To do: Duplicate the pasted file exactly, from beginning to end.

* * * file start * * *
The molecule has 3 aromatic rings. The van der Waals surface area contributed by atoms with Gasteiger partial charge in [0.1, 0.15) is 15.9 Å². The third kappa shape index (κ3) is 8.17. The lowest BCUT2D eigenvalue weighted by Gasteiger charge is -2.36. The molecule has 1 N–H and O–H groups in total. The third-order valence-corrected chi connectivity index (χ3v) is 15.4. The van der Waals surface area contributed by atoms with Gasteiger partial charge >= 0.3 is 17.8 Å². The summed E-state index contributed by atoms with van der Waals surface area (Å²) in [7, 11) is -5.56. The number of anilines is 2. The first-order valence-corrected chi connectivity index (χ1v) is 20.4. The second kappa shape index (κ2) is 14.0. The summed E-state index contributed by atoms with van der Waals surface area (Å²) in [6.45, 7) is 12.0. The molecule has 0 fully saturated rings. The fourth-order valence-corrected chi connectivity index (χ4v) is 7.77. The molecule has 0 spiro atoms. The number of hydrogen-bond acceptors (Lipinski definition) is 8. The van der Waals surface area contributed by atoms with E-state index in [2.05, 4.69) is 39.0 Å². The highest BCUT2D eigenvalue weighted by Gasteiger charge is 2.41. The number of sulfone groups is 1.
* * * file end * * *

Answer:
The molecule has 3 aromatic rings. The van der Waals surface area contributed by atoms with Gasteiger partial charge in [0.1, 0.15) is 15.9 Å². The third kappa shape index (κ3) is 8.17. The lowest BCUT2D eigenvalue weighted by Gasteiger charge is -2.36. The molecule has 1 N–H and O–H groups in total. The third-order valence-corrected chi connectivity index (χ3v) is 15.4. The van der Waals surface area contributed by atoms with Gasteiger partial charge >= 0.3 is 17.8 Å². The summed E-state index contributed by atoms with van der Waals surface area (Å²) in [7, 11) is -5.56. The number of anilines is 2. The first-order valence-corrected chi connectivity index (χ1v) is 20.4. The second kappa shape index (κ2) is 14.0. The summed E-state index contributed by atoms with van der Waals surface area (Å²) in [6.45, 7) is 12.0. The molecule has 0 fully saturated rings. The fourth-order valence-corrected chi connectivity index (χ4v) is 7.77. The molecule has 0 spiro atoms. The number of hydrogen-bond acceptors (Lipinski definition) is 8. The van der Waals surface area contributed by atoms with E-state index in [2.05, 4.69) is 39.0 Å². The highest BCUT2D eigenvalue weighted by Gasteiger charge is 2.41. The number of sulfone groups is 1.